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LI schoolchildren give back during the holidays

Sag Harbor Elementary School second-graders Emma Golden, left,

Sag Harbor Elementary School second-graders Emma Golden, left, Jeffrey Gregor, Bennett Greene and Kyle Seltzer select mittens for community members in need as part of the school's Mitten Line holiday gift drive. Credit: Sag Harbor School District

The importance of giving was an invaluable lesson imparted this month to kids across Long Island.

For the holiday season, local schools hosted everything from winter clothing collections to gift drives to help benefit everyone from soldiers overseas to children and firefighters.

In Sag Harbor, students and families provided gifts for 45 local children in need through a Mitten Line program, with donors picking paper mittens that bore gift ideas from a clothesline at Sag Harbor Elementary School. This year’s recipients were the most in the program’s 20-year history, school officials said.

“Part of the art of being human is being aware of your neighbors,” Sag Harbor Superintendent Katy Graves said.

Students and staff at Great Neck Road Elementary School in Copiague filled 20 boxes with books, movies, candy and other items for soldiers overseas. The school’s Students Against Destructive Decisions Club also created colorful holiday cards for members of the Copiague Fire Department.

In North Babylon, the high school’s Students for a Better World Club collaborated with Habitat for Humanity of Suffolk to rebuild a home that was damaged during superstorm Sandy for a war veteran. The project is expected to be completed by Christmas Day.

In Rocky Point, the middle school’s select chorus performed a number of songs from their winter concert repertoire for local senior citizens during a weekly meeting at a nearby Veterans of Foreign Wars hall.


Window displays

Fashion merchandising students at Eastern Suffolk BOCES’ Bixhorn Technical Center put their talents into action this fall by creating the designs for window displays at two boutiques in downtown Sayville.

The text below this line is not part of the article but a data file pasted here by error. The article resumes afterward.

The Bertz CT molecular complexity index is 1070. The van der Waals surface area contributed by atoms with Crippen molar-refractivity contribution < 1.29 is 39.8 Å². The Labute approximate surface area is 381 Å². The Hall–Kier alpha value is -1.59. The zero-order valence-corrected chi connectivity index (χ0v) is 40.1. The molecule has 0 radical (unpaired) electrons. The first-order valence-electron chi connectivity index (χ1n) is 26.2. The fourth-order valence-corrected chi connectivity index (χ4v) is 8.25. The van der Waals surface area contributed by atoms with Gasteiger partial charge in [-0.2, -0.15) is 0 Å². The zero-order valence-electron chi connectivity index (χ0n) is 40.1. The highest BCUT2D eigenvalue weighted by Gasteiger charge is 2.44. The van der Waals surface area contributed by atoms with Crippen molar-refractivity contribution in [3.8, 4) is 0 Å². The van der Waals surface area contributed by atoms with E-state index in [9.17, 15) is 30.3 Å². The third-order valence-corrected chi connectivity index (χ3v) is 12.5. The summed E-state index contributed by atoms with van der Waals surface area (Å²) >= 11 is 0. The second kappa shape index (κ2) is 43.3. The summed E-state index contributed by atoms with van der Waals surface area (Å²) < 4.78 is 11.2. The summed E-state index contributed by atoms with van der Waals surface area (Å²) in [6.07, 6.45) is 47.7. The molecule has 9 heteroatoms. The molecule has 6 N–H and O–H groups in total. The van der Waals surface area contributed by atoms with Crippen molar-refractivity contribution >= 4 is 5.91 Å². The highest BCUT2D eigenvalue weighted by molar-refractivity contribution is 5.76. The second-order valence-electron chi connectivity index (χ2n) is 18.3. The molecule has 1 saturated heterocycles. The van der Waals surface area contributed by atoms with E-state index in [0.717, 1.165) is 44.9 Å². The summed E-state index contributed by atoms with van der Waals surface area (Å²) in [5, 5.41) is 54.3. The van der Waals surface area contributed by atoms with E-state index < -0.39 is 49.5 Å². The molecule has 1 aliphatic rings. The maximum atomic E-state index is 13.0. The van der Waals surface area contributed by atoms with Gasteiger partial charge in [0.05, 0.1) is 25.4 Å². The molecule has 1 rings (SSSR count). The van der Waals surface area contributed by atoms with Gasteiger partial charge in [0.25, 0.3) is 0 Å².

The project was designed to give the teens real-life work experience that can’t be duplicated in the classroom.

The ideas were approved by owners of the two boutiques, Therapy Life & Style and Ooh La La. Therapy Life’s window featured images and props of timepieces and travel trunks, while Ooh La La featured both hand-painted and artificial leaves pinned onto mannequins.

“They did a fantastic job and I am so proud of them,” said Joyce Simms, the Bixhorn center’s fashion merchandising teacher.


“Taste of the Town”

East Islip High School’s Culinary Arts and Hospitality Career Academy hosted a “Taste of the Town” event that attracted some 500 community members — double that of last year’s debut — for a night of food, music and dancing.

A total of 35 local eateries brought a minimum of two trays of dishes to sample at the event, held Oct. 29.

The evening was planned by the academy’s students, who handled everything from soliciting businesses to distributing posters around the community.

Teens in the district’s three other career academies volunteered to help at the event.


Published book

Aidan McIlvaine, an eighth-grader at Paul J. Gelinas Junior High School, has become a published author with completion of his book, “The Elementals: The Beginning,” which is about a team of teens with special powers who work to defeat an evil reign of terror. The science fiction paperback was released by KidPub Press in October.

Aidan wrote the 128-page book over the course of a year with help from his friend Dylan Matthews, who provided inspiration for the storyline throughout the development process. Lou Petrucci, a sixth-grade teacher in the school district, also inspired Aidan by sharing his experiences as an author.

“Writing is an outlet for me — something that I enjoy to do in my free time,” said Aidan, who plans to write a sequel.

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